Matt Slocum, AP
A couple weeks ago, our family had a last-minute opportunity to be back in Utah for a very special family sealing which we felt we could not miss. Through a series of miracles and the goodness and kindness of very good friends, we were able to secure six buddy airline passes — the only way we could financially pull this off. We recently left most everything we had in order to pursue a prompting leading us to France and there was no other way for us to be back this soon.
Buddy passes have certain risks associated with them, but we were determined to do all we could to participate in this special family event. Through the help of our dear friends, we determined the best day to fly out of Paris, feeling confident we had limited the risk of not being able to get on the direct flight to Salt Lake and having to be rerouted through different airports and planes. The thought of having to go through even one layover was daunting with four children.
And so we left our home in Lyon, France, at 2 a.m. on a Tuesday morning, making the five-hour drive to the airport in Paris and attempting to arrive early enough to get on the flight.
We managed to make it on time to register and check in at the Paris airport, not knowing that our experience was going to require an additional opportunity to strengthen our faith and learn to rely on the Lord. For reasons we still do not understand, we were greeted by a most unhappy and difficult airline agent who found every possible way to prevent us from getting on the plane. We were well prepared with all the information we needed, but it appeared as though we were not meant to get on that plane.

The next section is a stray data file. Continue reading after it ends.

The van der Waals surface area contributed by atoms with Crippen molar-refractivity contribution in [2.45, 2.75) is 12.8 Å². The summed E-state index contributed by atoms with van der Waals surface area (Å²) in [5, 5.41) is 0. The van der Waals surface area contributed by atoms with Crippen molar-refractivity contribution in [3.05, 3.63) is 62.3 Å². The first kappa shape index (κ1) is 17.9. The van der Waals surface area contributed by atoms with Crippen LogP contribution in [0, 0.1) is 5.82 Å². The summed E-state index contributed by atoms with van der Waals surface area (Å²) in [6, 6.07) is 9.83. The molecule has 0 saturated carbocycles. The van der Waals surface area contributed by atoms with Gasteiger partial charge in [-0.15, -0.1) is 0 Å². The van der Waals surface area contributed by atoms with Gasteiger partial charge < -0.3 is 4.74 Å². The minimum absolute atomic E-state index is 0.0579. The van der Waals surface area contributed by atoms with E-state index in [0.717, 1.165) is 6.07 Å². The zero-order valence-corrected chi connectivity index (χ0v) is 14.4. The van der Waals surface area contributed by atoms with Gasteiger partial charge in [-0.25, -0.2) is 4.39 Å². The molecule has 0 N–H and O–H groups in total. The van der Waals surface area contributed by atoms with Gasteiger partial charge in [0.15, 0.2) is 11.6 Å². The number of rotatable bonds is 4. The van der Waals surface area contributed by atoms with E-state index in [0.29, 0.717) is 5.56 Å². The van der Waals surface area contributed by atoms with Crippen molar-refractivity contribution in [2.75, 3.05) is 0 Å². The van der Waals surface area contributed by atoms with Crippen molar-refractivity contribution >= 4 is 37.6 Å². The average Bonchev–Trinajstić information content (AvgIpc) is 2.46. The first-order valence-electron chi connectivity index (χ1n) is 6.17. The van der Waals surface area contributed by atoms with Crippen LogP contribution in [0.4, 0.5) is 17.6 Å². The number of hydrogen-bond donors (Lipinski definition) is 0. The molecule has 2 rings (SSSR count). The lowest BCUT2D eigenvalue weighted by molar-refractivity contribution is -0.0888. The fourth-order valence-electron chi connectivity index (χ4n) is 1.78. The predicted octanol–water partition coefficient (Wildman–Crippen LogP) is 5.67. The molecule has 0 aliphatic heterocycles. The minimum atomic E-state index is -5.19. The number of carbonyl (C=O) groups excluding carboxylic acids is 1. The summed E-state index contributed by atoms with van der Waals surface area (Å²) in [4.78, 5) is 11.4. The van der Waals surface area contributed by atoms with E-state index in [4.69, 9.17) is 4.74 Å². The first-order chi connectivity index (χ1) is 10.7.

Through a series of runs around, we were made to miss the flight, which apparently took off with plenty of room for our family. We were devastated. Our children were devastated as well especially after hearing from other agents that most flights for the next couple days were going to be full.
I remember feeling completely helpless stranded in that airport, not knowing what to do. We could not really stay somewhere in Paris for a few days hoping we would get on a flight. We also did not really have the option to just go home and wait for the next day. It was too far and costly. We had to find a way to move forward or go back home. In the midst of the disappointment and heartbroken feelings, we prayerfully decided to consider any other option possible to head west. The sight of four little children praying with all their heart was touching.
We discovered a flight headed to Philadelphia in a few hours, connecting us to Salt Lake the next morning. We determined that this would really be our only option and so we went with it. Of course, the plane was nearly full and when it came time to get on, we realized that we were assigned seats all over the plane. We would not be able to be together. Even our 3-year-old Charlie was going to have to sit by himself with strangers. Thank goodness people on the plane quickly opened their hearts and rearranged their seats so we could be closer together.
At this point, we had already gone through a lot of emotions and the thought of taking my family through another unknown brought tears that I tried to hold back throughout the whole flight. What were we to do in Philadelphia? Where would we stay for a night? Is there any hotel close by we can afford? I did not have enough cash to secure a cab.
I remember distinctly asking the Lord why this journey had to be so difficult in a moment of anxiety and concern for our family. "Why" not being the right question, I quickly resumed my prayers for help, an expression of my faith in his plan and gratitude that we were even this far. The Lord answered our prayers through the kindness of a couple seated on the flight. Bob and Claire had witnessed our “grand entry” on the plane and it appears as though they felt inspired to inquire of us. Out of care and concern, Claire offered to give us her phone number in case we would need anything. We were so grateful as we did not know what would happen once we landed.
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